The new Oscars diversity rules will have little impact

Another thing to note is that the changes will be much less dramatic than the headlines and social-media buzz implies, both because Oscar films are already pretty diverse and because it is possible to meet the standards in ways that don’t appear on screen. Oscar films have had a healthy representation of stories about disabilities and sexuality for decades, and since 2010, the Oscars have had extremely strong racial diversity, with half the best-picture winners starring non-white leads. It might be a consequential change if going forward this would have to characterize all best-picture nominees, as this would preclude telling certain stories (or at least preclude telling them with period-accurate casting). However, the on-screen rule, Standard “A,” is only one of the four standards. The Academy has made it relatively easy for studios to comply with the other standards. You can expect female publicists to be as important to the woke Oscars rules as Canadian producers are to certifying pop songs as sufficiently Canadian to be played on Canadian radio. And notably, Standard “C” applies to the distribution company, which means that, as is typical of regulations, there will be economies of scale to regulatory compliance. It will be much easier for Disney to create a “substantive” paid internship program that blesses all its releases than it will be for an independent distributor to put two paid internships on its humble books.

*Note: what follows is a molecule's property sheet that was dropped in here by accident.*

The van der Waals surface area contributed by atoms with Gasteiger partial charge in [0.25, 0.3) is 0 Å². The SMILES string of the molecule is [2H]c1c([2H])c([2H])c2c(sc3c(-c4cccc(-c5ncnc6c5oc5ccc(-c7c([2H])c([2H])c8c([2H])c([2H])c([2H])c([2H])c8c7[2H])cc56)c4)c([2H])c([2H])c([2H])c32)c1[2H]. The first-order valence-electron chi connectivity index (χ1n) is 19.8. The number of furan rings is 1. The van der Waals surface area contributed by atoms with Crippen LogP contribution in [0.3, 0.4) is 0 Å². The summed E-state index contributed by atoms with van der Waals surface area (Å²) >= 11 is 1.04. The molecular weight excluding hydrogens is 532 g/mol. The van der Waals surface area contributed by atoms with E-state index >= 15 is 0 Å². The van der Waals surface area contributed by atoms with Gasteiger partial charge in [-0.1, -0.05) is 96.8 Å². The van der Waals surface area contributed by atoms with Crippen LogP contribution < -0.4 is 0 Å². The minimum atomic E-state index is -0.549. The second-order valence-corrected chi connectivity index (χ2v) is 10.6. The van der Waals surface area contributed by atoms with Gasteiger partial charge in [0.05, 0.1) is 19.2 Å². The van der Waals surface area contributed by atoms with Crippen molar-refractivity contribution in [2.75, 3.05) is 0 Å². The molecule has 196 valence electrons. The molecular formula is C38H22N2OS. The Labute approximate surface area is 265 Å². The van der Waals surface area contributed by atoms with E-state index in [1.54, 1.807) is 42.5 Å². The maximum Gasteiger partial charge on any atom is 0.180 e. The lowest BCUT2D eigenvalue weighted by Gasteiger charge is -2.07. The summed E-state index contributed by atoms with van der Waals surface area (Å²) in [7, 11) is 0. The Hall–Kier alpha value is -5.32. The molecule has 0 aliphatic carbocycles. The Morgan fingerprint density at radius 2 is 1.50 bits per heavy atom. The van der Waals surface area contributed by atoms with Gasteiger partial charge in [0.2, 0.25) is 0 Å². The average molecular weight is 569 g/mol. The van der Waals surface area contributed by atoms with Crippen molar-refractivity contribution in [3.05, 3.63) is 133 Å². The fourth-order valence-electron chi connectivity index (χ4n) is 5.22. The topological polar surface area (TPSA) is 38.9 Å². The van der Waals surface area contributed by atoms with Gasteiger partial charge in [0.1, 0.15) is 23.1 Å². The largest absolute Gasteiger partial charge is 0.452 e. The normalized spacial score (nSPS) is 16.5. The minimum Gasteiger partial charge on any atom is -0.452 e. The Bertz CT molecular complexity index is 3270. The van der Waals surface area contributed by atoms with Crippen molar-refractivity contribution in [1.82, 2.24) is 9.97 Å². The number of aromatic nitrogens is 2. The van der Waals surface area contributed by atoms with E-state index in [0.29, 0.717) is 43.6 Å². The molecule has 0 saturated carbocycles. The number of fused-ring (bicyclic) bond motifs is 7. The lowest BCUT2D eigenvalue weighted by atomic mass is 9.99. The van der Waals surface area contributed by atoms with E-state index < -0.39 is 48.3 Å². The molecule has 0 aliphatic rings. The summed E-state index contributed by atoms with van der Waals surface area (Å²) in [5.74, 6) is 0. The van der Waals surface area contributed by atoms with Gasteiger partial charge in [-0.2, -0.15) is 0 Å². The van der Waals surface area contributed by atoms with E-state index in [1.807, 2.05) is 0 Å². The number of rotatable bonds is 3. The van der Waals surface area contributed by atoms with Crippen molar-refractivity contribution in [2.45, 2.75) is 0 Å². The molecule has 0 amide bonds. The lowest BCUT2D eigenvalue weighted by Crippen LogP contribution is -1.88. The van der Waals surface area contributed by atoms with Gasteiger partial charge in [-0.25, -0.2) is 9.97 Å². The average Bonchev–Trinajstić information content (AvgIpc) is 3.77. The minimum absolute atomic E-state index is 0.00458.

Five years from now, we could still have best-picture winners about straight white men such as The King’s Speech, Hurt Locker, No Country for Old Men, or The Departed. And even The King’s Speech and Hurt Locker might qualify under the thematic new rules if you interpret stuttering or PTSD as disabilities. Likewise, a Jane Austen adaptation would count, as it is about women. In the long run, the new Oscars rules could have as little public salience as the largely forgotten diversity internships that several television networks created to appease critics of the notably white 1999 television season.